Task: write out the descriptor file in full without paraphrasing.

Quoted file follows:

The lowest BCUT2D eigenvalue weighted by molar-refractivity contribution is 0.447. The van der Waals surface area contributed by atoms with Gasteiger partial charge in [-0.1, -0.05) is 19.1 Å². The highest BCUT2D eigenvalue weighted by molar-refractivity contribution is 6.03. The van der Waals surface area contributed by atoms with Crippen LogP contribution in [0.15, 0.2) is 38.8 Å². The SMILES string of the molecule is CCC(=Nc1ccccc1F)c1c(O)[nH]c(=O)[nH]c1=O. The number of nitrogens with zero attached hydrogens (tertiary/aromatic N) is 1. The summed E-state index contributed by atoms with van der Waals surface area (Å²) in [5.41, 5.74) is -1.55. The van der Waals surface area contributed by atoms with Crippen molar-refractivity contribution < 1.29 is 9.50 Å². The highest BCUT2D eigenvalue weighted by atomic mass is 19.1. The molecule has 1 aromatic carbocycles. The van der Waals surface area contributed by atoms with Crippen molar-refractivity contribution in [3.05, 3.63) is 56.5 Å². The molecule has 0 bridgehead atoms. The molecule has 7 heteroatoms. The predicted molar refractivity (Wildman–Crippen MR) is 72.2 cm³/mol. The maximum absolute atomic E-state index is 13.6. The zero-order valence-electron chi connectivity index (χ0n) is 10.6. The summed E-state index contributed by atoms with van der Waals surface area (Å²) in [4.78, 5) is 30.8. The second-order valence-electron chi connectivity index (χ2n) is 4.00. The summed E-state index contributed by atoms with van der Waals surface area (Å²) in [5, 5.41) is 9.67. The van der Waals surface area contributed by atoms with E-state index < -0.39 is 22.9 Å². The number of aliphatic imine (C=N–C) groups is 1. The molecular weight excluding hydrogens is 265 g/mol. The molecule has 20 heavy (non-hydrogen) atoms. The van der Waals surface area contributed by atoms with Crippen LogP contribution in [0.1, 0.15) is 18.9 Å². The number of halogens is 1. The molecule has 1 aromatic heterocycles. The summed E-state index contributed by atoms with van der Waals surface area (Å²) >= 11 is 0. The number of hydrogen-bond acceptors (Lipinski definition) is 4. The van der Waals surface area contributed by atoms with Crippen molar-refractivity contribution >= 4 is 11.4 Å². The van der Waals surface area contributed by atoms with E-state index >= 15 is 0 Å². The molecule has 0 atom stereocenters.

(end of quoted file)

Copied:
The lowest BCUT2D eigenvalue weighted by molar-refractivity contribution is 0.447. The van der Waals surface area contributed by atoms with Gasteiger partial charge in [-0.1, -0.05) is 19.1 Å². The highest BCUT2D eigenvalue weighted by molar-refractivity contribution is 6.03. The van der Waals surface area contributed by atoms with Crippen LogP contribution in [0.15, 0.2) is 38.8 Å². The SMILES string of the molecule is CCC(=Nc1ccccc1F)c1c(O)[nH]c(=O)[nH]c1=O. The number of nitrogens with zero attached hydrogens (tertiary/aromatic N) is 1. The summed E-state index contributed by atoms with van der Waals surface area (Å²) in [5.41, 5.74) is -1.55. The van der Waals surface area contributed by atoms with Crippen molar-refractivity contribution < 1.29 is 9.50 Å². The highest BCUT2D eigenvalue weighted by atomic mass is 19.1. The molecule has 1 aromatic carbocycles. The van der Waals surface area contributed by atoms with Crippen molar-refractivity contribution in [3.05, 3.63) is 56.5 Å². The molecule has 0 bridgehead atoms. The molecule has 7 heteroatoms. The predicted molar refractivity (Wildman–Crippen MR) is 72.2 cm³/mol. The maximum absolute atomic E-state index is 13.6. The zero-order valence-electron chi connectivity index (χ0n) is 10.6. The summed E-state index contributed by atoms with van der Waals surface area (Å²) in [4.78, 5) is 30.8. The second-order valence-electron chi connectivity index (χ2n) is 4.00. The summed E-state index contributed by atoms with van der Waals surface area (Å²) in [5, 5.41) is 9.67. The van der Waals surface area contributed by atoms with E-state index < -0.39 is 22.9 Å². The number of aliphatic imine (C=N–C) groups is 1. The molecular weight excluding hydrogens is 265 g/mol. The molecule has 20 heavy (non-hydrogen) atoms. The van der Waals surface area contributed by atoms with Crippen LogP contribution in [0.1, 0.15) is 18.9 Å². The number of halogens is 1. The molecule has 1 aromatic heterocycles. The summed E-state index contributed by atoms with van der Waals surface area (Å²) >= 11 is 0. The number of hydrogen-bond acceptors (Lipinski definition) is 4. The van der Waals surface area contributed by atoms with Crippen molar-refractivity contribution >= 4 is 11.4 Å². The van der Waals surface area contributed by atoms with E-state index >= 15 is 0 Å². The molecule has 0 atom stereocenters.